The Paper file photo by Lori Poteet <br>
Wabash College junior catcher P.J. Tyson (batting) ranks second on the team in batting average (.391).
The Paper file photo by Lori Poteet
Wabash College junior catcher P.J. Tyson (batting) ranks second on the team in batting average (.391).
David Seibel remains intrigued by the North Coast Athletic Conference Baseball Tournament's new format.

No more three-game series against the same opponent. Now, with a three-day double-elimination tournament, it's more of a free-for-all.

That makes you have to stay on top of your game even more. And that's the kind of intensity Wabash College's junior third baseman wants.

"I like playing back-to-back days and different teams. There are teams on the other side of the conference, you hear nothing but good stuff about them. It's a thrill," said Seibel, who's playing in the tournament for the second-straight year. "We know the teams we play in the West. I'm excited to play the teams we don't usually play. We just know about them. It's a thrill for us."

With the NCAC Tournament going to a double-elimination format and being played at a neutral site this year, Wabash hopes it can earn its first conference title.

West Division winner Denison (11-5 NCAC West) takes on East Division runner-up Allegheny (12-4 NCAC East) in today's 4 p.m. opening tournament game at VA Memorial Stadium in Chillicothe, Ohio.

West Division runner-up Wabash (9-7 NCAC West) meets East Division winner Wooster (13-3 NCAC East) at 8 p.m. today.

Today's two winners meet at noon Friday, while the two losers meet at 4 p.m. Friday. The championship is set for Saturday.

Wabash College head coach Cory Stevens actually wrote the proposal to change the NCAC Tournament format. He's the North Coast Athletic Conference's baseball chairman and he, along with many other coaches, thought the new format would improve the tournament.

All teams will be at one location on a neutral-site field and get to play other teams on the opposite side of the conference.

Games will be played on an all-turf field and the stadium has lights and can handle inclement weather. It also shortens the tournament, reducing it to three days rather than spread out over two weekends.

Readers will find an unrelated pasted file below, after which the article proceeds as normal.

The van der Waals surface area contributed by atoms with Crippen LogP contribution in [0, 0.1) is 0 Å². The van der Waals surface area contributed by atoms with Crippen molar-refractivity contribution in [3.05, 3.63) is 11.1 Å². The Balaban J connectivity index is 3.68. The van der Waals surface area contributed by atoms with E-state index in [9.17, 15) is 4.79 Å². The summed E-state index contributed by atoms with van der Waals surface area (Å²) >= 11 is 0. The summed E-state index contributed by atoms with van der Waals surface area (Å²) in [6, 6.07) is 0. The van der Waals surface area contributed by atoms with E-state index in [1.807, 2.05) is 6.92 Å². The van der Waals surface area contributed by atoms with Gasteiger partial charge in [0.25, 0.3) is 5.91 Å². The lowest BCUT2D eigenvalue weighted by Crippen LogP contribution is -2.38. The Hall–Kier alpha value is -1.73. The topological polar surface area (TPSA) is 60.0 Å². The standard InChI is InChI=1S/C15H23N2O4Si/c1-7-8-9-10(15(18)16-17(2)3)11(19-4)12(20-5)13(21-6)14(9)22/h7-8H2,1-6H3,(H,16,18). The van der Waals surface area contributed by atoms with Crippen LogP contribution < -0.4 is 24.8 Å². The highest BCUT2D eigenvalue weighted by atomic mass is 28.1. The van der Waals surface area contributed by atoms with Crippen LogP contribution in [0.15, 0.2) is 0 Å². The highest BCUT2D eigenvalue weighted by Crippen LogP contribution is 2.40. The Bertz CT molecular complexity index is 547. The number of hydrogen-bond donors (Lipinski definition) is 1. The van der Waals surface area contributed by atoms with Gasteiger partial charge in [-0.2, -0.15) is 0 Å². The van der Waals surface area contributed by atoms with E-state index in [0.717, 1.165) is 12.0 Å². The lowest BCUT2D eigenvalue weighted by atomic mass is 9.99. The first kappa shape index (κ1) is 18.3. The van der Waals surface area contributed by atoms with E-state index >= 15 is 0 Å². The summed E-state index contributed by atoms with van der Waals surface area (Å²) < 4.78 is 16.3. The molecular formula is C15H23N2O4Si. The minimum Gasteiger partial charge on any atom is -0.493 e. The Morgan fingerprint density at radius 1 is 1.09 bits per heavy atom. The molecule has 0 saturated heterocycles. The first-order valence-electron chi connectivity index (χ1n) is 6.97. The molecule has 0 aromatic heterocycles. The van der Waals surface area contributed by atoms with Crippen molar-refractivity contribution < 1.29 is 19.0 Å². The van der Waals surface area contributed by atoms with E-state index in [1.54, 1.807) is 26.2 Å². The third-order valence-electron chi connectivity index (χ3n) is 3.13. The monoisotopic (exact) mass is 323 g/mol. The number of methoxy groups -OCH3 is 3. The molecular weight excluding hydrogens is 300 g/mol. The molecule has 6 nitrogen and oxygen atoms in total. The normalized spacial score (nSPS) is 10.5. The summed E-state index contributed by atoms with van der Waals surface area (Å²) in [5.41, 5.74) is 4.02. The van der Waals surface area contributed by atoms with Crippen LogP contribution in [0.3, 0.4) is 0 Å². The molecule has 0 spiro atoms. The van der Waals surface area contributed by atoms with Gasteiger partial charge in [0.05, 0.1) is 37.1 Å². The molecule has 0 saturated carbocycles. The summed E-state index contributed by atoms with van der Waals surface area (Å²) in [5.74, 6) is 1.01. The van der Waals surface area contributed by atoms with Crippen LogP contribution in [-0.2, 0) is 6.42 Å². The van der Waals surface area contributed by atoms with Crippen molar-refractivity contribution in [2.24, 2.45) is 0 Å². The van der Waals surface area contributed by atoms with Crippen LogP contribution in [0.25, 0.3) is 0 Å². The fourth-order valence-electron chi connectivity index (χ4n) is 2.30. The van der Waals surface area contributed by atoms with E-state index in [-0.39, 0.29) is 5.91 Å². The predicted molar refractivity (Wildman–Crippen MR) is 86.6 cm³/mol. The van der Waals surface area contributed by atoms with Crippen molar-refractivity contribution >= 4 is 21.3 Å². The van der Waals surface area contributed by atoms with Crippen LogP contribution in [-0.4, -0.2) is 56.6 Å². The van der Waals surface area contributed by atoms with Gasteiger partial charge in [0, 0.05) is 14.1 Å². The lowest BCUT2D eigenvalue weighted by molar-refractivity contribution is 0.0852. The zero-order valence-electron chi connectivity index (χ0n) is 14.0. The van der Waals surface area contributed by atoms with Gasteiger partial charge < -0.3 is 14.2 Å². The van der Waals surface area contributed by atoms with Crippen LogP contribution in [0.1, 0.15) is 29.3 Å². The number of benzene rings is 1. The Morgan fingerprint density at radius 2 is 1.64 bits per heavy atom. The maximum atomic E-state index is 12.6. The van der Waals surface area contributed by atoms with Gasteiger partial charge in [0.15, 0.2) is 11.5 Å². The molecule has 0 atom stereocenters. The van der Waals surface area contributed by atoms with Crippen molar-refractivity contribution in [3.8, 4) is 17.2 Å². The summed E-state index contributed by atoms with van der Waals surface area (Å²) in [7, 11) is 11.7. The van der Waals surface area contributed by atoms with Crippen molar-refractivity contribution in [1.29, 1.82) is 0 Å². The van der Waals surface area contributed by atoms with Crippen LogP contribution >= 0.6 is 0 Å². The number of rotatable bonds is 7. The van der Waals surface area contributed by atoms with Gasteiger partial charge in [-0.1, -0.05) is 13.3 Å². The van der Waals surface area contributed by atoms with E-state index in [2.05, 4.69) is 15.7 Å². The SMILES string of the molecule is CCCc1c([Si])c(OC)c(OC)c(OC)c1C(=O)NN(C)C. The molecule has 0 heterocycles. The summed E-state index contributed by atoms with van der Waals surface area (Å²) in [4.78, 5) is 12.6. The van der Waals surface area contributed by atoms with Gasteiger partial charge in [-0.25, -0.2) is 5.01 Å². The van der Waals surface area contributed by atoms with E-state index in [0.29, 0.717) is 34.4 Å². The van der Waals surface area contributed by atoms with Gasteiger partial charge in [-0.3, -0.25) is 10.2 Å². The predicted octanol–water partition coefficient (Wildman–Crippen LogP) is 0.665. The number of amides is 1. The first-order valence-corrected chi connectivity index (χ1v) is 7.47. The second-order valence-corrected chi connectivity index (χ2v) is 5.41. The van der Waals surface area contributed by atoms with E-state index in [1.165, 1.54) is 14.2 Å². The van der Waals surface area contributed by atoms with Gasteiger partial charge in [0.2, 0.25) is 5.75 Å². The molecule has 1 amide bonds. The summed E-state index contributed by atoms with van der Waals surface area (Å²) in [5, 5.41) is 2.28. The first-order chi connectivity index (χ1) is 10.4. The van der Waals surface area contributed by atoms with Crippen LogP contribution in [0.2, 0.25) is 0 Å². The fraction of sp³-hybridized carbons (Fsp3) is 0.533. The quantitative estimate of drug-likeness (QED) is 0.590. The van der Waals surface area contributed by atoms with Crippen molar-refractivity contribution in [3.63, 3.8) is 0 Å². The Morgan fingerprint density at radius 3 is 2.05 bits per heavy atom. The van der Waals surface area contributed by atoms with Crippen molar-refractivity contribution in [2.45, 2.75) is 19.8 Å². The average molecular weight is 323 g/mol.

Plus, Stevens said it avoids commencement and finals for nine of the 10 conference schools.

"Teams like Wabash, who don't have a long history, could benefit," he said.

Stevens has his starting pitchers set for Wabash's first two games. Sophomore Andrew Swart (4-4, 4.91 E.R.A.) will throw in game one, while senior Keegan Leckrone (3-3, 9.07 E.R.A.) will throw in game two. But those are the only two he knows will pitch so far.

Swart, a 2008 Crawfordsville High School graduate, pitched against Wooster last year as a freshman, throwing the final 1 2/3 innings of the team's 6-4 game three semifinal loss.

He gave up four earned runs on four hits, struck out one batter and walked another, as he took the defeat.

But this year, Swart is headed into the postseason with much more confidence - as are the Little Giants.

Swart has heated up over the past six weeks, going 3-1 during that span. He shut out conference rival Wittenberg this past Saturday for the second time this season.

Swart scattered five hits, struck out five batters and walked three in a 3-0 win to put Wabash into the postseason tournament.

His hot finish has boosted Wabash's players.

With Swart on the mound, Seibel thinks the Little Giants have a great chance.

"Andrew is pitching. He's going to do great. He hasn't pitched bad all year," Seibel said. "Andrew came in and pitched when we lost [against Wooster last year]. I know if he comes in in the same situation this year, he can get out of it. He's a different pitcher now. Andrew is the man this year."